Prognosticators believe Senate will approve a companion bill.
Federal regulators give a cautionary thumbs up to using ‘alternative’ credit data to judge creditworthiness
Five federal financial regulators have given a green light – well, more like a cautionary yellow – to the use of alternative credit data that lenders can use to make their decisions.
The Federal Reserve Board, Consumer Financial Protection Bureau, Federal Deposit Insurance Corp., Office of the Comptroller of the Currency and the National Credit Union Administration said that using tell-tale signs of good credit will help expand access to credit and enable consumers to buy more at more favorable pricing and terms. It should also allow lenders to make more accurate and speedier credit decisions. These signs include things such as rent, cell phone and utility payment patterns.
Alternative data is considered information not normally covered in traditional credit reports or typically provided by customers. Lenders can use automation to perform a cash flow analysis to evaluate a borrower’s capacity to meet payment obligations. The evaluation is also derived from a consumer’s bank account records.
Mortgage information provider reveals income requirements for homeownership around the nation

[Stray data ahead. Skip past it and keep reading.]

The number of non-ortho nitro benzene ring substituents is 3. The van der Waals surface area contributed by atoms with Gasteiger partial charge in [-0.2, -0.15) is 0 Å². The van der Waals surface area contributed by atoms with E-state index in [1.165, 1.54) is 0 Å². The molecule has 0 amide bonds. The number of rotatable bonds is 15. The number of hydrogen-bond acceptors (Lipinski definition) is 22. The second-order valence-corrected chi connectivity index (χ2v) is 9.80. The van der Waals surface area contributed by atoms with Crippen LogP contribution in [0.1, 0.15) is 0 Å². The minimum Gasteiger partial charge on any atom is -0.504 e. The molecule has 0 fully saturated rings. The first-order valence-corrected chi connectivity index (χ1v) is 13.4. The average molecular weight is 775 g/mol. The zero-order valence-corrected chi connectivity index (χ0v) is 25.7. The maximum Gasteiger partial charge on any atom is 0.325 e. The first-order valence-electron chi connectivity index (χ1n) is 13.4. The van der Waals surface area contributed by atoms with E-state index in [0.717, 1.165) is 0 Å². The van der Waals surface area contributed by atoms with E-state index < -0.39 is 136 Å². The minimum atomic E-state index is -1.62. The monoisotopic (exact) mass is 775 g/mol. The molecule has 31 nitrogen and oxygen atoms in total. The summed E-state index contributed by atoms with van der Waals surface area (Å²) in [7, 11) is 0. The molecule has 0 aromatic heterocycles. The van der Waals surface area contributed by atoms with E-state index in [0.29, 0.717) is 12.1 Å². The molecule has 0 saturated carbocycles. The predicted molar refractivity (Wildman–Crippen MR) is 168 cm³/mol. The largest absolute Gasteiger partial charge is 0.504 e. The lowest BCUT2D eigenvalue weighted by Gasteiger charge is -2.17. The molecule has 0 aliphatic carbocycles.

Homebuyers will need an annual income of $104,000 to purchase a median price house in Boston. But they’ll need less than half that – $45,100 – to purchase a median price place in Buffalo, just 450 miles away.
You’ll need annual earnings of $40,500 to do the same in Cleveland, and $40,900 in Memphis. And how about $38,000 or so in Oklahoma City and Pittsburgh? But in San Jose, it takes $229,000 to afford the median price house.
That’s almost twice as much as what’s necessary in Los Angeles ($124k) and San Diego ($122,600.)
These numbers come from an expanded analysis from HSH Associates, a New Jersey mortgage information company, of what it takes to buy houses in the top 50 markets nationally.
And unlike most other similar calculators, it takes into account not only the principal and interest on your mortgage but also property taxes and homeowners insurance. That’s the so-called PITI. People who take into account just the Principal and Interest portion of the calculation usually end up buying themselves short, because most lenders also require that borrowers also pay their Taxes and Insurance every month as well.
New form becomes mandatory for lenders in November
The latest version of the Uniform Residential Loan Application, or URLA, is now scheduled to become mandatory on Nov. 1, 2020. But lenders can start using the application for submissions to Fannie Mae and Freddie Mac in September.
The new URLA had been set to become compulsory earlier this year, but the agencies’ regulator the Federal Housing Finance Agency had misgivings about adding a question regarding would-be borrowers’ language preferences and proficiencies. That question has now been removed.
*Finally, this is my last column for Inman. You can continue to follow my work here. Or just Google my name.
Lew Sichelman is a seasoned writer with 50 years of covering the housing and mortgage markets under his belt. His biweekly Inman column publishes on Tuesdays.